The Issue of Online Homework

By David Bressoud @dbressoud

Online homework systems have become ubiquitous in introductory mathematics courses. The 2009 AMS survey found that 65% of PhD-granting departments of mathematics, 70% of Master’s degree-granting departments, and 43% of Bachelor’s degree-granting departments were using online homework (Kehoe, 2010). For Calculus I, the 2010 MAA survey undertaken as part of Characteristics of Successful Programs in College Calculus (CSPCC, NSF #0910240) showed that of the 429 instructors who answered the questions about their homework assignments, 14% collected no homework. Of those who did grade homework, 46% collected written homework only, 26% collected online homework only, and 28% collected a combination of written and online homework (Sonnert & Ellis, 2015). Incidentally, this last has been my personal policy. Using online homework for procedural knowledge frees me to ask a few penetrating questions on the written homework.

Online homework systems have several advantages over traditional, hand-graded homework. They give the student immediate feedback, they usually provide an opportunity to retry this or a similar problem, and they are able to provide a degree of individualization so that different students see different problems. In addition, they are either inexpensive (WeBWorK) or bundled into the cost of the textbook (WebAssign and MyMathLab). But there have been concerns, chief of which is that students do not need to show their work, eliminating the opportunity to provide feedback that goes beyond whether the answer is right or wrong.

There have been several studies of online homework. Most (Halcrow & Dunnigan, 2012; LaRose, 2010; Zerr, 2007) have compared graded online homework to ungraded assignments. These have generally shown some benefit from online homework, though often that benefit has not been statistically significant. A 2001 study at Rutgers (Hirsch & Weibel, 2003) found that students in general calculus who had some of the written homework problems replaced by WeBWorK assignments did show a small but statistically significant improvement in their test scores.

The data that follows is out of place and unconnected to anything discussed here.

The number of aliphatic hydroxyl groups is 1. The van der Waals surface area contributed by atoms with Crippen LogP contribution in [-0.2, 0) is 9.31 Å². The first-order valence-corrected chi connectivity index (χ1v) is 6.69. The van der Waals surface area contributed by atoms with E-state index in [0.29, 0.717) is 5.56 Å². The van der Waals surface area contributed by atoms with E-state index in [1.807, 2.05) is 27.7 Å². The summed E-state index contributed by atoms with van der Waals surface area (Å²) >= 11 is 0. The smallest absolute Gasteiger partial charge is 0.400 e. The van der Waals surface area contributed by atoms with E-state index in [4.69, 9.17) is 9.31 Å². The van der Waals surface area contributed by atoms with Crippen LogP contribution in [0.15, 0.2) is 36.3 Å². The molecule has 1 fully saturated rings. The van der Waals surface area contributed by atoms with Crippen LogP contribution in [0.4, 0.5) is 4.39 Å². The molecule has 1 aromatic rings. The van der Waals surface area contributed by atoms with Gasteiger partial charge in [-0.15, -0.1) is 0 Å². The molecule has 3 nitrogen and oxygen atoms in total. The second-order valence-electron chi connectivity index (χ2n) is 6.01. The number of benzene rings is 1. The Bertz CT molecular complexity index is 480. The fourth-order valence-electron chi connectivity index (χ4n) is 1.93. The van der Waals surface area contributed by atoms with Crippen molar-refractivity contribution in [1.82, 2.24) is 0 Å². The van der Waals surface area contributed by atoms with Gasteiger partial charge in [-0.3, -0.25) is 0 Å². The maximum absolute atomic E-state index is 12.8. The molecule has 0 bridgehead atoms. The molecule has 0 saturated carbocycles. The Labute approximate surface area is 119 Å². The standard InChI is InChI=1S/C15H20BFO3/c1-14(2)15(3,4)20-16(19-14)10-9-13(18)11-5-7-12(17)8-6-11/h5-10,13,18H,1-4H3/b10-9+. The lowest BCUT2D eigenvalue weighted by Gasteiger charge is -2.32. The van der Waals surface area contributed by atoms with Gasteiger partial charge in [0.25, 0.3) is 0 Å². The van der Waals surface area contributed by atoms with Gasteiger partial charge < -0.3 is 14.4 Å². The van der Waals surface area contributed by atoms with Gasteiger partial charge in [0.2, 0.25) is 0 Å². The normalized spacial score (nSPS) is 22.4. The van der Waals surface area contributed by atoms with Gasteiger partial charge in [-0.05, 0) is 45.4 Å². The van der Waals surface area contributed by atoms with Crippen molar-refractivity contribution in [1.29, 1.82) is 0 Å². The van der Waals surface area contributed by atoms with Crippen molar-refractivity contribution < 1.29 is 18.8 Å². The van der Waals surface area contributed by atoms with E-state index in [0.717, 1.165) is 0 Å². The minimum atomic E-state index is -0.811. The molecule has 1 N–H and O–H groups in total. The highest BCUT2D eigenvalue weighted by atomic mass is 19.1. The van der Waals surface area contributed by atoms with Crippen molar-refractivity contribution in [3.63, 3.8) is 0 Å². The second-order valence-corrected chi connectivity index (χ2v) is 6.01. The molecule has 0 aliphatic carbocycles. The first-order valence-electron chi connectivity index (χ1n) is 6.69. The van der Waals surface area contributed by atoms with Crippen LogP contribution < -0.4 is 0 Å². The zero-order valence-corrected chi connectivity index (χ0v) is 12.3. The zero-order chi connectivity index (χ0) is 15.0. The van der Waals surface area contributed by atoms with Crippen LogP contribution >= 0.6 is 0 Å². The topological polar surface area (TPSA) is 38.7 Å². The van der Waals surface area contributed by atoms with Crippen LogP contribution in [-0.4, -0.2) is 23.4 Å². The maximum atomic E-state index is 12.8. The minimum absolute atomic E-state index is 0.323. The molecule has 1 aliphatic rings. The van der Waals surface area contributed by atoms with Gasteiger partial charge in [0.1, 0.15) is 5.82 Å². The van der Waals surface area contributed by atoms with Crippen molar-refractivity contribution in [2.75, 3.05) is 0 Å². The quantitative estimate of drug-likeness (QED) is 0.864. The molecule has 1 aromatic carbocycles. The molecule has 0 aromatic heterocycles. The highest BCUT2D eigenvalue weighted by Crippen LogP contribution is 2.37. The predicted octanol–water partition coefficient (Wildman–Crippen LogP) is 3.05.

Last year, Larry Smolinsky and Gestur Olafsson at Louisiana State University (Figure 1) published their results of a controlled comparison of hand-graded versus online-graded homework in Calculus II (Smolinsky et al, 2018). These two lead authors taught four sections of mainstream Calculus II in Fall 2016, two with hand-graded assignments, two using an online system (WebAssign). To control for the effects of class size, there were two small sections (40 students) and two large sections (90–150 students), one each for each type of homework.  To adjust for possible instructor effects, each lesson was taught in all four sections by one of the two instructors. The study also controlled for gender, student ACT/SAT scores, and whether or not a student was on a Pell grant.

Figure 1.  Larry Smolinsky (left) and Gestur Olafsson

Figure 1. Larry Smolinsky (left) and Gestur Olafsson

Outcome was measured by a composite score based on midterm and final exams, which had both open-ended and multiple choice questions. The authors also tracked student performance on the open-ended and multiple choice questions separately. In addition, they looked to see if hand-graded homework had an effect on student performance on three of the exam questions that dealt with graphing, since only hand-written assignments provide an opportunity for students to draw graphs.